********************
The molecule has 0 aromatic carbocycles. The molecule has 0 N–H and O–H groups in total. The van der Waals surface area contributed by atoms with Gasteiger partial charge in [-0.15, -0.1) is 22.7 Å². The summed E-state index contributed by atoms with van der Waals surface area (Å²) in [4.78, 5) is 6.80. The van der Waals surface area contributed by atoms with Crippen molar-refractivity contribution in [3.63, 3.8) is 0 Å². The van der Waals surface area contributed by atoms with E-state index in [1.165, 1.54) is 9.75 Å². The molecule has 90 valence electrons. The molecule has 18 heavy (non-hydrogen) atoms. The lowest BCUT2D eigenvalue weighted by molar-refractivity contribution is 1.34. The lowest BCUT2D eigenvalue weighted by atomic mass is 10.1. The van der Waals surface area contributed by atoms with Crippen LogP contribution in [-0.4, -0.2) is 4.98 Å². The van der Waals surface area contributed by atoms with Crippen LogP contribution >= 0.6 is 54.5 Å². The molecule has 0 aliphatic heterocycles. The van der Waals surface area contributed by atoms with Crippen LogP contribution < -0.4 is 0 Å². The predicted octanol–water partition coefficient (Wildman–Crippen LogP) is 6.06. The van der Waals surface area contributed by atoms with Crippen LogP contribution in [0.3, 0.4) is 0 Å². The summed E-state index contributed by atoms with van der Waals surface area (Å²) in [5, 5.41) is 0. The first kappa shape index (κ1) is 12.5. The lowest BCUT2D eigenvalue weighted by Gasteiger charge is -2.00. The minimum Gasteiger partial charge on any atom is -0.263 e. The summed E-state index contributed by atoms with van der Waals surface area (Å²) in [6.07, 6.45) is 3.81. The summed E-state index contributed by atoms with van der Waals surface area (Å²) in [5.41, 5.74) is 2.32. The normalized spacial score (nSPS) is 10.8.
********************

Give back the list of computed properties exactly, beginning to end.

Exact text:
The molecule has 0 aromatic carbocycles. The molecule has 0 N–H and O–H groups in total. The van der Waals surface area contributed by atoms with Gasteiger partial charge in [-0.15, -0.1) is 22.7 Å². The summed E-state index contributed by atoms with van der Waals surface area (Å²) in [4.78, 5) is 6.80. The van der Waals surface area contributed by atoms with Crippen molar-refractivity contribution in [3.63, 3.8) is 0 Å². The van der Waals surface area contributed by atoms with E-state index in [1.165, 1.54) is 9.75 Å². The molecule has 90 valence electrons. The molecule has 18 heavy (non-hydrogen) atoms. The lowest BCUT2D eigenvalue weighted by molar-refractivity contribution is 1.34. The lowest BCUT2D eigenvalue weighted by atomic mass is 10.1. The van der Waals surface area contributed by atoms with Crippen LogP contribution in [-0.4, -0.2) is 4.98 Å². The van der Waals surface area contributed by atoms with Crippen LogP contribution >= 0.6 is 54.5 Å². The molecule has 0 aliphatic heterocycles. The van der Waals surface area contributed by atoms with Crippen LogP contribution < -0.4 is 0 Å². The predicted octanol–water partition coefficient (Wildman–Crippen LogP) is 6.06. The van der Waals surface area contributed by atoms with Crippen LogP contribution in [0.3, 0.4) is 0 Å². The summed E-state index contributed by atoms with van der Waals surface area (Å²) in [5, 5.41) is 0. The first kappa shape index (κ1) is 12.5. The lowest BCUT2D eigenvalue weighted by Gasteiger charge is -2.00. The minimum Gasteiger partial charge on any atom is -0.263 e. The summed E-state index contributed by atoms with van der Waals surface area (Å²) in [6.07, 6.45) is 3.81. The summed E-state index contributed by atoms with van der Waals surface area (Å²) in [5.41, 5.74) is 2.32. The normalized spacial score (nSPS) is 10.8.